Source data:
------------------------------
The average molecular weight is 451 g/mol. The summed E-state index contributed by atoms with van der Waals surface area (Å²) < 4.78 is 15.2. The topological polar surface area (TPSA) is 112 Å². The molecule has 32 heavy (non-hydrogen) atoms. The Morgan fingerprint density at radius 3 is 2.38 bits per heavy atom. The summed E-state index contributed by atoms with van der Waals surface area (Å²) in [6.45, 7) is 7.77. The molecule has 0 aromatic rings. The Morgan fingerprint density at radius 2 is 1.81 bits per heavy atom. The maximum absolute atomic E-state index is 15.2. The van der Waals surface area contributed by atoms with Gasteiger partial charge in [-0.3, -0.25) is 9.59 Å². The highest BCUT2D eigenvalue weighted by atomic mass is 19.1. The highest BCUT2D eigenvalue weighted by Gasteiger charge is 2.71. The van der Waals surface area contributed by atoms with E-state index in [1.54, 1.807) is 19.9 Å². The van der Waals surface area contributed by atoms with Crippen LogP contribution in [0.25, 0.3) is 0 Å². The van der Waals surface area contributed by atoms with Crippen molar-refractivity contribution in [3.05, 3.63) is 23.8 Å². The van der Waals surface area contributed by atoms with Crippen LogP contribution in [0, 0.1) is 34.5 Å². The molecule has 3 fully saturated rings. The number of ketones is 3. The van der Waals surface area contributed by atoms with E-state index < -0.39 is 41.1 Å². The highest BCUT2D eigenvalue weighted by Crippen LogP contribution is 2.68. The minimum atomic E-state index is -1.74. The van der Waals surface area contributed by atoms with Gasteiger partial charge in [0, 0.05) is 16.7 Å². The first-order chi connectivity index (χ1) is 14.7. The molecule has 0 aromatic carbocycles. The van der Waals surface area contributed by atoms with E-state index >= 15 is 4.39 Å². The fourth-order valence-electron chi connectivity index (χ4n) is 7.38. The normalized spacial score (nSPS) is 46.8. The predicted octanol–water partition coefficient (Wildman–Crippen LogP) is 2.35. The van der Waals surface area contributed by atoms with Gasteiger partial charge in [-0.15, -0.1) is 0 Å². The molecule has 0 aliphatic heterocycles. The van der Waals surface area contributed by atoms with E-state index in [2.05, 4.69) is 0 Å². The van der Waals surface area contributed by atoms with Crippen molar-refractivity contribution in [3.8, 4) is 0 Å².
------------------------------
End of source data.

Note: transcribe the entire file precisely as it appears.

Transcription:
The average molecular weight is 451 g/mol. The summed E-state index contributed by atoms with van der Waals surface area (Å²) < 4.78 is 15.2. The topological polar surface area (TPSA) is 112 Å². The molecule has 32 heavy (non-hydrogen) atoms. The Morgan fingerprint density at radius 3 is 2.38 bits per heavy atom. The summed E-state index contributed by atoms with van der Waals surface area (Å²) in [6.45, 7) is 7.77. The molecule has 0 aromatic rings. The Morgan fingerprint density at radius 2 is 1.81 bits per heavy atom. The maximum absolute atomic E-state index is 15.2. The van der Waals surface area contributed by atoms with Gasteiger partial charge in [-0.3, -0.25) is 9.59 Å². The highest BCUT2D eigenvalue weighted by atomic mass is 19.1. The highest BCUT2D eigenvalue weighted by Gasteiger charge is 2.71. The van der Waals surface area contributed by atoms with E-state index in [1.54, 1.807) is 19.9 Å². The van der Waals surface area contributed by atoms with Crippen LogP contribution in [0.25, 0.3) is 0 Å². The van der Waals surface area contributed by atoms with Crippen molar-refractivity contribution in [3.05, 3.63) is 23.8 Å². The van der Waals surface area contributed by atoms with Crippen LogP contribution in [0, 0.1) is 34.5 Å². The molecule has 3 fully saturated rings. The number of ketones is 3. The van der Waals surface area contributed by atoms with E-state index < -0.39 is 41.1 Å². The highest BCUT2D eigenvalue weighted by Crippen LogP contribution is 2.68. The minimum atomic E-state index is -1.74. The van der Waals surface area contributed by atoms with Gasteiger partial charge in [0, 0.05) is 16.7 Å². The first-order chi connectivity index (χ1) is 14.7. The molecule has 0 aromatic carbocycles. The van der Waals surface area contributed by atoms with E-state index >= 15 is 4.39 Å². The fourth-order valence-electron chi connectivity index (χ4n) is 7.38. The normalized spacial score (nSPS) is 46.8. The predicted octanol–water partition coefficient (Wildman–Crippen LogP) is 2.35. The van der Waals surface area contributed by atoms with Gasteiger partial charge in [-0.15, -0.1) is 0 Å². The molecule has 0 aliphatic heterocycles. The van der Waals surface area contributed by atoms with E-state index in [2.05, 4.69) is 0 Å². The van der Waals surface area contributed by atoms with Crippen molar-refractivity contribution in [3.8, 4) is 0 Å².